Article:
London is considered Great Britain’s quintessential city. It has been the capital of Great Britain since the 12th century. In almost any country, the capital plays a role as the center of cultural and scientific life.
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Nowadays, it is a monumental city that displays the jewels of its historical heritage, such as London Bridge and the other bridges over the Thames, Big Ben, Trafalgar square, and others. Many writers have lived or visited London in order to be closer to the information hub the city represented throughout the centuries. Its libraries, palaces, and clubs have become places for the brightest minds in England to communicate and exchange ideas. However, the relationship between the writing world and London is very complex, as the city has changed its image multiple times.
The first major change to London happened during the 14th-15th centuries when the population of the city grew. The second change occurred in the 17th century when London was struck by the bubonic plague. Finally, the city began taking a more modern form in the 18th century during the industrial revolution. The nature of city life in comparison to life in the less urbanized past, as well as the ongoing comparison between the city and the rest of the country, have become a centerpiece of London writing. The overall trend has focused on the romance of the country compared to the dark, dreary, or routine realities of the city.
However, that representation could not be farther from the truth. The purpose of this paper is to analyze the relationship between the past and the present in 18th-19th century London writing using The Country and the City by Robert Williams, as well as “Modernist Space and the Transformation of Underground London” by David Pike in the book Imagined Londons, as central texts.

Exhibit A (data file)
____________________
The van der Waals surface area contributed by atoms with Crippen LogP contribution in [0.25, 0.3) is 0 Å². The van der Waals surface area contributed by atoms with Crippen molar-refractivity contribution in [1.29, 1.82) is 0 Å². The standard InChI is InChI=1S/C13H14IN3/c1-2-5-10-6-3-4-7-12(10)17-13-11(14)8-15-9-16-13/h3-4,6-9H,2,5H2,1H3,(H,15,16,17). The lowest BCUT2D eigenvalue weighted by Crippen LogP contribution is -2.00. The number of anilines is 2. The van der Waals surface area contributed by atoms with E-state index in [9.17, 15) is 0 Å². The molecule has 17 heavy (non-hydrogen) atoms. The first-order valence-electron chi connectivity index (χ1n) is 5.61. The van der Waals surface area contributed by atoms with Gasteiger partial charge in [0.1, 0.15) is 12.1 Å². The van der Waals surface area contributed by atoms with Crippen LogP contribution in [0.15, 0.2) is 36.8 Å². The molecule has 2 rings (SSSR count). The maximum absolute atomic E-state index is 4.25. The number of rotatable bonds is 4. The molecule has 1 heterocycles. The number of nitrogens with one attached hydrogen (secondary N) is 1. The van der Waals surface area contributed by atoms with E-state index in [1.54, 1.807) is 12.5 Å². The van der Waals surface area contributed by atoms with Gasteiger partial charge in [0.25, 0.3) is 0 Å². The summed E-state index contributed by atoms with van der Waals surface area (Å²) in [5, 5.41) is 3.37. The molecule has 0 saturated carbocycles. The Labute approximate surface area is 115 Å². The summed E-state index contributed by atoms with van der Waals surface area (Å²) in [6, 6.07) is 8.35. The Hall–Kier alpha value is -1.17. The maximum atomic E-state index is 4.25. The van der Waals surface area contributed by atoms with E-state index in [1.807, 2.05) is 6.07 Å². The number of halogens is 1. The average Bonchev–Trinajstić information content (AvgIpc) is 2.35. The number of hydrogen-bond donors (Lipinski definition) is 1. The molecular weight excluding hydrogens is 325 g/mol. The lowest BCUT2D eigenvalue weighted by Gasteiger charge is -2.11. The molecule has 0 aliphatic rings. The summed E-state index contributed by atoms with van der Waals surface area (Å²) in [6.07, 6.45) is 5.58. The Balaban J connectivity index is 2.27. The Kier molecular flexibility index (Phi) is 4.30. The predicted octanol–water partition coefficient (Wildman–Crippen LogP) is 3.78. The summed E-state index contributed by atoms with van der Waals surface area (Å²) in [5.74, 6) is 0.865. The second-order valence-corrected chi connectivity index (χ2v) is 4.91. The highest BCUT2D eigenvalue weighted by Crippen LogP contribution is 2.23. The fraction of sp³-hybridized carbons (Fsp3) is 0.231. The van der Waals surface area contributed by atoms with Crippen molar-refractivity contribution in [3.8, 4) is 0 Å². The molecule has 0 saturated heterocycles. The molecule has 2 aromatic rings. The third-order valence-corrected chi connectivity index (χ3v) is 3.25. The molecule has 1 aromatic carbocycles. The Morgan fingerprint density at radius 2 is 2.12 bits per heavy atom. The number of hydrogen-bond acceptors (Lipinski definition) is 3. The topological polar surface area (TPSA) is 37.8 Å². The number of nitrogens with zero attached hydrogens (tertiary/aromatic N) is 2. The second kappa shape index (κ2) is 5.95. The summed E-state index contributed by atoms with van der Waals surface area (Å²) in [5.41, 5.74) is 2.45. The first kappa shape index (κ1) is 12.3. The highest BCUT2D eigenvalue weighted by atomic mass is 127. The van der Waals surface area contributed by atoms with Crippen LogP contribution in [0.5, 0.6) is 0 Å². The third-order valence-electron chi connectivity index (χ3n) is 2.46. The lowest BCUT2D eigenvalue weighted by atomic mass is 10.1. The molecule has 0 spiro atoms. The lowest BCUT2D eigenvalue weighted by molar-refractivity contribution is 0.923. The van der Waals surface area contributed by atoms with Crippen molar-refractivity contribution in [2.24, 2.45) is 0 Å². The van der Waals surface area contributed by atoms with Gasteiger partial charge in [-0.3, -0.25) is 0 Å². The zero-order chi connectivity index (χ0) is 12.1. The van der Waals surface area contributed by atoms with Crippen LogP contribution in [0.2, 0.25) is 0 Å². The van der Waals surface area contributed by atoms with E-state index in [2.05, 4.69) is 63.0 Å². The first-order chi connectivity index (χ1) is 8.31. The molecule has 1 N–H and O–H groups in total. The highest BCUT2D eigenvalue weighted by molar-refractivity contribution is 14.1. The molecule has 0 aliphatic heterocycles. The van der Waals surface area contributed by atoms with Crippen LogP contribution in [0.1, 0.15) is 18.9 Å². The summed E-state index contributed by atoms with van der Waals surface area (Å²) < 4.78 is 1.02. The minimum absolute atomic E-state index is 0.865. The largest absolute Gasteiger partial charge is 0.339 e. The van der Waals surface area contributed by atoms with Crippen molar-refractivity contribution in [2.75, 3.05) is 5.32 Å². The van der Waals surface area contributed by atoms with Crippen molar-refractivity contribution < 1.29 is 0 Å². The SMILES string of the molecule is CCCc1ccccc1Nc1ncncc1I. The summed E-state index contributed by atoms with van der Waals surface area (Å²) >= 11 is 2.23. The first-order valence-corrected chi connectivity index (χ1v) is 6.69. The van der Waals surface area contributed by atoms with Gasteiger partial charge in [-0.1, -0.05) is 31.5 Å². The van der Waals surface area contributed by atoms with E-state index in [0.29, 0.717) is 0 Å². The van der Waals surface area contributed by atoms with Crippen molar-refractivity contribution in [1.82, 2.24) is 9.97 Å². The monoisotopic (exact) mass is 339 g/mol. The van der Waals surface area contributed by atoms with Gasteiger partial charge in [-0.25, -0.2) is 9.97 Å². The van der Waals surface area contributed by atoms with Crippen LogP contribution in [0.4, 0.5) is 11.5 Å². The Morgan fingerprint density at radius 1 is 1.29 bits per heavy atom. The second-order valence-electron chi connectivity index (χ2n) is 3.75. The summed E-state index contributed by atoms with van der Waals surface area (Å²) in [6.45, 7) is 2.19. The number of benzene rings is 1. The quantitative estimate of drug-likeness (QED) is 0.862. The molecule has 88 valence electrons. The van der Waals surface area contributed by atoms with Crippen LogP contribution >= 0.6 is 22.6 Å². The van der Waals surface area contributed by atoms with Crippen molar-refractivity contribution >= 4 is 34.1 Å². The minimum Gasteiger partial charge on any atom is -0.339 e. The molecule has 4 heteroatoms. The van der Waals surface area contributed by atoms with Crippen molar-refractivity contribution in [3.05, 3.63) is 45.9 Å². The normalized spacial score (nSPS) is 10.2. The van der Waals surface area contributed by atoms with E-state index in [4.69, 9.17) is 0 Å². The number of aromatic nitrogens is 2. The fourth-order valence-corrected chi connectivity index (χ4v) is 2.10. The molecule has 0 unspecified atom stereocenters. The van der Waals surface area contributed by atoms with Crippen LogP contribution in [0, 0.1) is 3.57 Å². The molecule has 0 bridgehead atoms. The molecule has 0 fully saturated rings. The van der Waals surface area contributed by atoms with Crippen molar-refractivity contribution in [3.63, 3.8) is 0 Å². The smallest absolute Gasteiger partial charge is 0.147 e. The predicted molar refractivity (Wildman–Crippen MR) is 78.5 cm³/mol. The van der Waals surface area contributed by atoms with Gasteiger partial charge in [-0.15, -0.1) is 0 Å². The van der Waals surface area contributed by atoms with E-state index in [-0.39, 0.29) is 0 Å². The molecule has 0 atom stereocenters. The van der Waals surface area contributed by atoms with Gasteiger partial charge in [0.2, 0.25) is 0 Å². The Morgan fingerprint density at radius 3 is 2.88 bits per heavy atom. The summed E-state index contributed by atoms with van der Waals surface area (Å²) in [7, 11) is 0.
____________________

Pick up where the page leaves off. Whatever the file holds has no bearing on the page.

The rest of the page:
Before delving into English writers’ perceptions of London, the countryside, the people, and life in general, it is important to understand the historical context in which they lived. Stories, tales, and poems written by English writers paint a picture from a specific person’s perspective, which is inherently biased and distorted by the prism of personal observations, beliefs, and political views. These cannot be considered absolute in terms of historical evidence.
London is an ancient city that traces back to the late Roman Empire and the conquest of Britain. It has since been burned and rebuilt several times. It increased in geographic size as the population grew. Historically, the buildings were placed very close together in order to save space. Since the city was protected by a wall, any increase in the city’s area would require additional walls to be constructed for their protection. This is the reason why many writers, such as Arthur Conan Doyle in his tales about Sherlock Holmes, describe London as a conglomerate of two to three story buildings and narrow alleyways.